Hanna Onyi Yusuf


The study was carried out to determine the effect of stop, think and talk activities on the performance of students in reading comprehension in junior secondary schools in Federal Capital Territory (FCT) Abuja. The study was carried out using a quasi-experimental pretest-posttest research design. The target population of the study comprised of 16,925 JSII students. A sample size of 100 JSII students from two secondary schools in the Federal Capital Territory (FCT) Abuja, were purposely sampled in the study. Sixty five (65) students from Government Junior Secondary School, Apo and thirty five (35) from Government Junior Secondary School, Garki were used for the study. Both groups of students were taught for six (6) weeks. Government Junior Secondary School, Apo was assigned as the experimental group while Government Junior Secondary School, Garki was assigned as the control school. Students were pre-tested to establish their homogeneity before the commencement of the treatment. They were taught for six (6) weeks and were tested using retelling test as an instrument. Data collected from students’ test scores was analysed using mean and standard deviation, while t-test was used to test the formulated null hypothesis at 0.05 level of significance. Findings of the study revealed that “stop, think and talk” activities had significant effect on students’ performance in reading comprehension. In fact, the experimental group which was exposed to stop, think and talk activities had better understanding of the reading comprehension passages given to them. The result further revealed that students in experimental group were more active, responsive and paid more attention to details concerning the main ideas in the passages read. Based on the findings, it was recommended that teachers should be encouraged to use “stop, think and talk” activities in reading comprehension lessons. Such activities should be provided before, during and after every reading comprehension passage to enhance and facilitate students’ reading abilities. Curriculum planners should provide activities that would encourage students to “stop, think and talk” to make reading comprehension lesson more purposeful and meaningful.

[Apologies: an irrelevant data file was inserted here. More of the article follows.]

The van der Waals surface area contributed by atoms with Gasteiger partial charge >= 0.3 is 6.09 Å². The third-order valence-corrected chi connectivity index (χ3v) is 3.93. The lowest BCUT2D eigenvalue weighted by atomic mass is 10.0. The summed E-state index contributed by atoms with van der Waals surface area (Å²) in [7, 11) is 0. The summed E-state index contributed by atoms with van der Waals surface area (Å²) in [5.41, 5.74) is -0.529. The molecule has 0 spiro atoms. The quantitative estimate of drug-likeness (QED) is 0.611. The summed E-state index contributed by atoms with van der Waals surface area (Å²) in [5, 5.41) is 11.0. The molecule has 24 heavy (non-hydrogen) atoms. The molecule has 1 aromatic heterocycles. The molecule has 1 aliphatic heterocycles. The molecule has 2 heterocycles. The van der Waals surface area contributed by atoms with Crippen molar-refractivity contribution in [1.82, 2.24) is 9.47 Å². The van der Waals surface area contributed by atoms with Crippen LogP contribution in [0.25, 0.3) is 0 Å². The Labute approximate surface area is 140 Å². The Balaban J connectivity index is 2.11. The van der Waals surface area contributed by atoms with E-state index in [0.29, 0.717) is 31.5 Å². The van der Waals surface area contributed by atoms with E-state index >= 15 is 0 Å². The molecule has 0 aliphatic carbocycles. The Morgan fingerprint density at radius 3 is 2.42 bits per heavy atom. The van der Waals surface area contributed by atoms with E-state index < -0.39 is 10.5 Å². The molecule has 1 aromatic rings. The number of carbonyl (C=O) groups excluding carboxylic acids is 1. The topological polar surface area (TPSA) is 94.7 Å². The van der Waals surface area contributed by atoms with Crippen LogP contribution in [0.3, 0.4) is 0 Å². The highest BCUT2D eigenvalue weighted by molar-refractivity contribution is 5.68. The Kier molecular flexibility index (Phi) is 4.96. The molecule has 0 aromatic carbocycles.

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DOI: http://dx.doi.org/10.46827/ejae.v0i0.1115


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